Alienation is not just about the separation of people from the products of their labor. It is also about the separation of people from their own essential nature. Therefore, the essential distinction underlying Marx's notion of alienation is the distinction between labor that is undertaken by an individual for his or her own benefit, in order to express his or her own personality, relationships, and ideals, and labor that is one for the satisfaction of external motivations, most particularly to secure the means of subsistence, or the money and other material goods necessary to people for survival. Marx sees this latter form of labor as a form of self-sacrifice and the cause of the estrangement between people and their essential beings. To Marx, in other words, industrial laborers have not only sold their labor power to the capitalist, but have also lost their souls.
Marx identified four different types of alienation: the individual can be alienated from his or her self, from his or her fellow person, from his or her labor, or from the product of that labor.
• Alienation from the product of one's labor occurs when one does not control the product. Rather, it is under the control and ownership of the capitalist, and the worker cannot use the product no matter how much he or she needs it. • Alienation from one's labor occurs when one does not have control over the conditions of that labor. Whereas in the traditional mode work could be a creative enterprise, within an industrial context it instead becomes a space of oppression wherein the capitalist, or the employer, tells the worker what to do and how to do it. • Alienation from fellow people results from two cause. First, Marx argues that the capitalist economic system inherently produces class conflict and that this conflict leads us to be alienated from others. Second, human relationships to a great extent become defined by economic exchange rather than by personal interest or affection. • Finally, we become alienated from ourselves when the domination of the capitalist system eliminates our essential human nature as conscious shapers of the world.
In summary, Marx argues that alienation develops out of the emergence of capitalism. According to him, private ownership of industry leads to the development of factory wage labor systems in which individual workers sell their labor power to capitalists in return for a cash wage. The fragmented and depersonalized labor process then results in the estrangement of the worker from the product and from his or her essential self. In sum, wage labor leads directly to alienation.
Resisting and Reversing Alienation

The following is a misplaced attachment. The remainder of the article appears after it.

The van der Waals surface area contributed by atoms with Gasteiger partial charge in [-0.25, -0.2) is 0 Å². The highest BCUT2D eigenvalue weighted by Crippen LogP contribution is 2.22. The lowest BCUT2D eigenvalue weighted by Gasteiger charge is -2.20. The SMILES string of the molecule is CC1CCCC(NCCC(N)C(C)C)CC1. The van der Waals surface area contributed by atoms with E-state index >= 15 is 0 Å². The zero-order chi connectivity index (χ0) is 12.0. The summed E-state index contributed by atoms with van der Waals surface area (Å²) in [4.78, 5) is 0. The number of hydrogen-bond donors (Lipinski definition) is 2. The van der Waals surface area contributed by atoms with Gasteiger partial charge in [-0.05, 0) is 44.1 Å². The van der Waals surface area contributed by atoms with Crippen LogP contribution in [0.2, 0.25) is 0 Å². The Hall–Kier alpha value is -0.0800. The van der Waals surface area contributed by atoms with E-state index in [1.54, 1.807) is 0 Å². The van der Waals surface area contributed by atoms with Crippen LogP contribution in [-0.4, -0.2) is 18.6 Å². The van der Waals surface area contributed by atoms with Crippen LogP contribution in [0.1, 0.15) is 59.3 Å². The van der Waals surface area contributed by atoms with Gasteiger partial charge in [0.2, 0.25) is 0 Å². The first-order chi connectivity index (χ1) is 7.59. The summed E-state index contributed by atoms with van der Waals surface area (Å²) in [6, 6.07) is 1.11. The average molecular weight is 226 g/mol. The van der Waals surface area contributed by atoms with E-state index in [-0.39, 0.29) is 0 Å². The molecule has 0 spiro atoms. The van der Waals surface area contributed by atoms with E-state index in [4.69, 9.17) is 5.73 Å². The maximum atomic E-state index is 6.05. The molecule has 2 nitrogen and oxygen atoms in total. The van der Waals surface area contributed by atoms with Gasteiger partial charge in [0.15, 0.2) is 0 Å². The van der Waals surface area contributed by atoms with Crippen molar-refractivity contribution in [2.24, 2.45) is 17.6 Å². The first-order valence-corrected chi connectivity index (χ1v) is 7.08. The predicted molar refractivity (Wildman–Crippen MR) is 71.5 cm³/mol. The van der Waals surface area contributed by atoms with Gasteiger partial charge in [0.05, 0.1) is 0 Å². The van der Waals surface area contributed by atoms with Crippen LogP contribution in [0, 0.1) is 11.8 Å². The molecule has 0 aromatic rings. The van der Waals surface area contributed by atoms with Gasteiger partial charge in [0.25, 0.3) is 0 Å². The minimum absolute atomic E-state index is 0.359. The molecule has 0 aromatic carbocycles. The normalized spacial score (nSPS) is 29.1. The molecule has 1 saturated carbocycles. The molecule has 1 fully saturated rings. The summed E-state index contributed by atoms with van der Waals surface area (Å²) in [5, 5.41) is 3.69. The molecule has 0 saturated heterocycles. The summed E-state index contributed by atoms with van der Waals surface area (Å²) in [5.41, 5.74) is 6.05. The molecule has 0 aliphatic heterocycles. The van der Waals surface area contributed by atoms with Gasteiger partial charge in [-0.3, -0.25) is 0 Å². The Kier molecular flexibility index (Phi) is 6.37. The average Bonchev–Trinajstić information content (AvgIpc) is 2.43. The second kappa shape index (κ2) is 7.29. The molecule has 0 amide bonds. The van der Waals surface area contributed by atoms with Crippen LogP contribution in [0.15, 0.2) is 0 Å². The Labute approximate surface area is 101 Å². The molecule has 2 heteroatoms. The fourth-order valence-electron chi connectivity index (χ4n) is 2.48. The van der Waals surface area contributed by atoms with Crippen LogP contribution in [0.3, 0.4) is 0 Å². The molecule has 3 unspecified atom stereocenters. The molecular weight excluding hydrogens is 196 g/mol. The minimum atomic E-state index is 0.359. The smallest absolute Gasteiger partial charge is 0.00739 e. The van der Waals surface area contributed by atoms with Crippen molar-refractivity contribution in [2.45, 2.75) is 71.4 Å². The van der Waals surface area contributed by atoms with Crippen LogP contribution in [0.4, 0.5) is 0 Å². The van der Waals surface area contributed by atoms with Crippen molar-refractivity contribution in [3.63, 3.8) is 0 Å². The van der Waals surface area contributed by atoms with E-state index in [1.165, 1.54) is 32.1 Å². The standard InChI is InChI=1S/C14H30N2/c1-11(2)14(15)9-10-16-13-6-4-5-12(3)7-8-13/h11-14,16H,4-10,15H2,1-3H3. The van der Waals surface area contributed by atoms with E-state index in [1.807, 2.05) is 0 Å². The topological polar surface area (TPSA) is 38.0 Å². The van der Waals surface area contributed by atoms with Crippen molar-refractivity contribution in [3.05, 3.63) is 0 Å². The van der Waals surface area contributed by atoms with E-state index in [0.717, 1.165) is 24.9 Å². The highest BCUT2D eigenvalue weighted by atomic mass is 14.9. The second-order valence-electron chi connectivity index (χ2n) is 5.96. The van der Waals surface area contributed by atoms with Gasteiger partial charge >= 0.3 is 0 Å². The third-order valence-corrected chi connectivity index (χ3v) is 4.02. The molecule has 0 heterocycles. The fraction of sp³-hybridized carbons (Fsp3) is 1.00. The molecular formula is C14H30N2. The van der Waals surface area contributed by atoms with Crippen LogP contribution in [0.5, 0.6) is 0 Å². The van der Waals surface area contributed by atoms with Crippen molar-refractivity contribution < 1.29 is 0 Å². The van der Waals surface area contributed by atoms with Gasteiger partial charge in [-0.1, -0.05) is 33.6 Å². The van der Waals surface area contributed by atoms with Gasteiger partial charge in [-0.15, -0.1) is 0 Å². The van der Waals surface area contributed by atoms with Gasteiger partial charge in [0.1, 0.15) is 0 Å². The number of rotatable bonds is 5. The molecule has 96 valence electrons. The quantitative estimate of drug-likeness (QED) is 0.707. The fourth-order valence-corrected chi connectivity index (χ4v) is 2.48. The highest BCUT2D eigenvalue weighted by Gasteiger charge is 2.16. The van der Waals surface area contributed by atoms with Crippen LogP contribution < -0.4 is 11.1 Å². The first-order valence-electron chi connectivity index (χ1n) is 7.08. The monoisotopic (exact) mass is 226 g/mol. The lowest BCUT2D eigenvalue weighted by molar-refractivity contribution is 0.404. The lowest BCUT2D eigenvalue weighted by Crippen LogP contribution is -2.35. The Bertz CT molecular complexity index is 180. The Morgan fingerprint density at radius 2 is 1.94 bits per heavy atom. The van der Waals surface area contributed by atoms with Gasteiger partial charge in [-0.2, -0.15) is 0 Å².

Some authors argue that alienation is an irreversible process, or at least that reversing it would be extremely difficult and unlikely. For instance, Jean-Paul Sartre suggested that the estrangement between individuals that arises from alienation makes the coordination of resistance to oppression difficult and unlikely, thus perpetuating our alienation from one another. Similarly, David Harvey's argument that individuals have become fragmented and without the ability to pursue a better future suggests the lack of the spark that would lead to social change. Baudrillard similarly suggested that individuals can no longer perceive alternatives in societies in which alienation has become pervasive. Yet other theorists have presented arguments on how alienation could be limited or reversed.
In his writings on alienation, Karl Marx continued his well known advocacy for communism, arguing that the communist revolution would end alienation. This end would occur, he though, because, under communism, each worker would own a portion of the industry and would therefore be able to exert control over the process of production, thus enabling all workers to reconnect with the products of their labor. Hannah Arendt proposed a less political response to alienation. While she believed that alienation comes from the removal or withdrawal of the individual from public life, she believed that individuals could potentially continue to reveal their true selves in individual, face-to-face interactions. Alienation is not a central part of Arendt's thinking, but it is worth noting that if, as she believed, it is possible for an individual's true self to emerge under capitalism, collective resistance may yet arise.
Zygmunt Bauman saw still another way for humanity to resist alienation. To Bauman, it is the critical potential of creating new ways of thinking and being that provides the opening for possibility and thus the escape from alienation. Such transformations are possible because humans retain the capacity to build ethical relationships with one another. Alienation, he argues, is not natural, and we can always do something about it.
While Marx is the theorist with whom the notion of alienation is most closely identified, a variety of other social theorists have refined the concept...
(The entire section is 4064 words.)